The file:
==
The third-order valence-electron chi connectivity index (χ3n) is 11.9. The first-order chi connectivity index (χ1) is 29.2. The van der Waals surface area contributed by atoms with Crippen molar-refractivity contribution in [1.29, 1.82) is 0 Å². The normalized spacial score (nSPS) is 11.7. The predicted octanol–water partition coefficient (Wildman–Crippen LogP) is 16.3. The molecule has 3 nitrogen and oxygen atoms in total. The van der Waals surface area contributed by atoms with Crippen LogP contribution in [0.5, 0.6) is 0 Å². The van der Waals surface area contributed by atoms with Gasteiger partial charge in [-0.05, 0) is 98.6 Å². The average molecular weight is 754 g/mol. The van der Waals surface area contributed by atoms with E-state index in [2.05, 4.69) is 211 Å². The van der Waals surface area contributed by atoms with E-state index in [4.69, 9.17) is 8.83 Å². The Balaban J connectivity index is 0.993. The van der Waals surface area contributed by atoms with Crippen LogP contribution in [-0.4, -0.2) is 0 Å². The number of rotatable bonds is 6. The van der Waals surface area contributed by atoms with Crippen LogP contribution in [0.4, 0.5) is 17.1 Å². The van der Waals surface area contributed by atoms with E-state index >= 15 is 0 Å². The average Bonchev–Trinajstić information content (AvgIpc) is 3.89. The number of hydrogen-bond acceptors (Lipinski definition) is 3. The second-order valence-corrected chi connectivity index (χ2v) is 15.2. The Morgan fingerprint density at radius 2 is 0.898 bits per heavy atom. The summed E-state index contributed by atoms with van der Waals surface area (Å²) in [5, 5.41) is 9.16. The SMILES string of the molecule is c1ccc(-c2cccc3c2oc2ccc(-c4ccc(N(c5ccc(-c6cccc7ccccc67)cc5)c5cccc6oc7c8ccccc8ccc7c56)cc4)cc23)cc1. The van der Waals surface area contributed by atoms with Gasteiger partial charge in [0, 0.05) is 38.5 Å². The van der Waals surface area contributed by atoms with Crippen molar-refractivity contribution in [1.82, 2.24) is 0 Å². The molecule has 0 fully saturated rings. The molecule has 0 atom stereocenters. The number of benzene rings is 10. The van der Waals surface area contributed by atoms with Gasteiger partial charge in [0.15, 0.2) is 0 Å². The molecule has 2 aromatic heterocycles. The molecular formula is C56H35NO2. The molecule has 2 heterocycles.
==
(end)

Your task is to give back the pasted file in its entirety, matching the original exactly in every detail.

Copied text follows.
The third-order valence-electron chi connectivity index (χ3n) is 11.9. The first-order chi connectivity index (χ1) is 29.2. The van der Waals surface area contributed by atoms with Crippen molar-refractivity contribution in [1.29, 1.82) is 0 Å². The normalized spacial score (nSPS) is 11.7. The predicted octanol–water partition coefficient (Wildman–Crippen LogP) is 16.3. The molecule has 3 nitrogen and oxygen atoms in total. The van der Waals surface area contributed by atoms with Crippen LogP contribution in [0.5, 0.6) is 0 Å². The van der Waals surface area contributed by atoms with Gasteiger partial charge in [-0.05, 0) is 98.6 Å². The average molecular weight is 754 g/mol. The van der Waals surface area contributed by atoms with E-state index in [2.05, 4.69) is 211 Å². The van der Waals surface area contributed by atoms with E-state index in [4.69, 9.17) is 8.83 Å². The Balaban J connectivity index is 0.993. The van der Waals surface area contributed by atoms with Crippen LogP contribution in [-0.4, -0.2) is 0 Å². The number of rotatable bonds is 6. The van der Waals surface area contributed by atoms with Crippen LogP contribution in [0.4, 0.5) is 17.1 Å². The van der Waals surface area contributed by atoms with E-state index >= 15 is 0 Å². The average Bonchev–Trinajstić information content (AvgIpc) is 3.89. The number of hydrogen-bond acceptors (Lipinski definition) is 3. The second-order valence-corrected chi connectivity index (χ2v) is 15.2. The Morgan fingerprint density at radius 2 is 0.898 bits per heavy atom. The summed E-state index contributed by atoms with van der Waals surface area (Å²) in [5, 5.41) is 9.16. The SMILES string of the molecule is c1ccc(-c2cccc3c2oc2ccc(-c4ccc(N(c5ccc(-c6cccc7ccccc67)cc5)c5cccc6oc7c8ccccc8ccc7c56)cc4)cc23)cc1. The van der Waals surface area contributed by atoms with Gasteiger partial charge in [0, 0.05) is 38.5 Å². The van der Waals surface area contributed by atoms with Crippen molar-refractivity contribution in [1.82, 2.24) is 0 Å². The molecule has 0 fully saturated rings. The molecule has 0 atom stereocenters. The number of benzene rings is 10. The van der Waals surface area contributed by atoms with Gasteiger partial charge in [0.15, 0.2) is 0 Å². The molecule has 2 aromatic heterocycles. The molecular formula is C56H35NO2. The molecule has 2 heterocycles.